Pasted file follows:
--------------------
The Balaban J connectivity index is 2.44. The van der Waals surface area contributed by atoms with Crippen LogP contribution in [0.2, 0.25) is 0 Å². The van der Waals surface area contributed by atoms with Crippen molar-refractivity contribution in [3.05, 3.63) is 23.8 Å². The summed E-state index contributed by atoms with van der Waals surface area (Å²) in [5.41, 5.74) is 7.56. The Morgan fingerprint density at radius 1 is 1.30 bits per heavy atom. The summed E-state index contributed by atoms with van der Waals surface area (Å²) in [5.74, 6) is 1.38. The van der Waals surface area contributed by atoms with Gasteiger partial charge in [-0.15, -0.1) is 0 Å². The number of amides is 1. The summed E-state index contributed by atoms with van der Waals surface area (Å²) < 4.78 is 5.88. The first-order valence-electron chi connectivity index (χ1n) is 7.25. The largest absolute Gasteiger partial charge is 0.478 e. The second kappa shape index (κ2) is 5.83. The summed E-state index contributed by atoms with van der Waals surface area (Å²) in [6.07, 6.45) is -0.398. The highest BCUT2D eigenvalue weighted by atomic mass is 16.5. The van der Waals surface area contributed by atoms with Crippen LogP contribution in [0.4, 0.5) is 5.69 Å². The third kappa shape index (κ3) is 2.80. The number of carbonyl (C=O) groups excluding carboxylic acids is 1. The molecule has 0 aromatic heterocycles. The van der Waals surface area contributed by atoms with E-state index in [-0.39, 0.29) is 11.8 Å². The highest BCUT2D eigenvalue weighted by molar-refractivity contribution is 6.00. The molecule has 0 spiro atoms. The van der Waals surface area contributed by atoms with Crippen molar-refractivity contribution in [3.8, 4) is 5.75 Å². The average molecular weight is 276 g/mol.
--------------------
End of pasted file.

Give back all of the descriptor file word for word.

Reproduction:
The Balaban J connectivity index is 2.44. The van der Waals surface area contributed by atoms with Crippen LogP contribution in [0.2, 0.25) is 0 Å². The van der Waals surface area contributed by atoms with Crippen molar-refractivity contribution in [3.05, 3.63) is 23.8 Å². The summed E-state index contributed by atoms with van der Waals surface area (Å²) in [5.41, 5.74) is 7.56. The Morgan fingerprint density at radius 1 is 1.30 bits per heavy atom. The summed E-state index contributed by atoms with van der Waals surface area (Å²) in [5.74, 6) is 1.38. The van der Waals surface area contributed by atoms with Gasteiger partial charge in [-0.15, -0.1) is 0 Å². The number of amides is 1. The summed E-state index contributed by atoms with van der Waals surface area (Å²) < 4.78 is 5.88. The first-order valence-electron chi connectivity index (χ1n) is 7.25. The largest absolute Gasteiger partial charge is 0.478 e. The second kappa shape index (κ2) is 5.83. The summed E-state index contributed by atoms with van der Waals surface area (Å²) in [6.07, 6.45) is -0.398. The highest BCUT2D eigenvalue weighted by atomic mass is 16.5. The van der Waals surface area contributed by atoms with Crippen LogP contribution in [0.4, 0.5) is 5.69 Å². The third kappa shape index (κ3) is 2.80. The number of carbonyl (C=O) groups excluding carboxylic acids is 1. The molecule has 0 aromatic heterocycles. The van der Waals surface area contributed by atoms with E-state index in [-0.39, 0.29) is 11.8 Å². The highest BCUT2D eigenvalue weighted by molar-refractivity contribution is 6.00. The molecule has 0 spiro atoms. The van der Waals surface area contributed by atoms with Crippen molar-refractivity contribution in [3.8, 4) is 5.75 Å². The average molecular weight is 276 g/mol.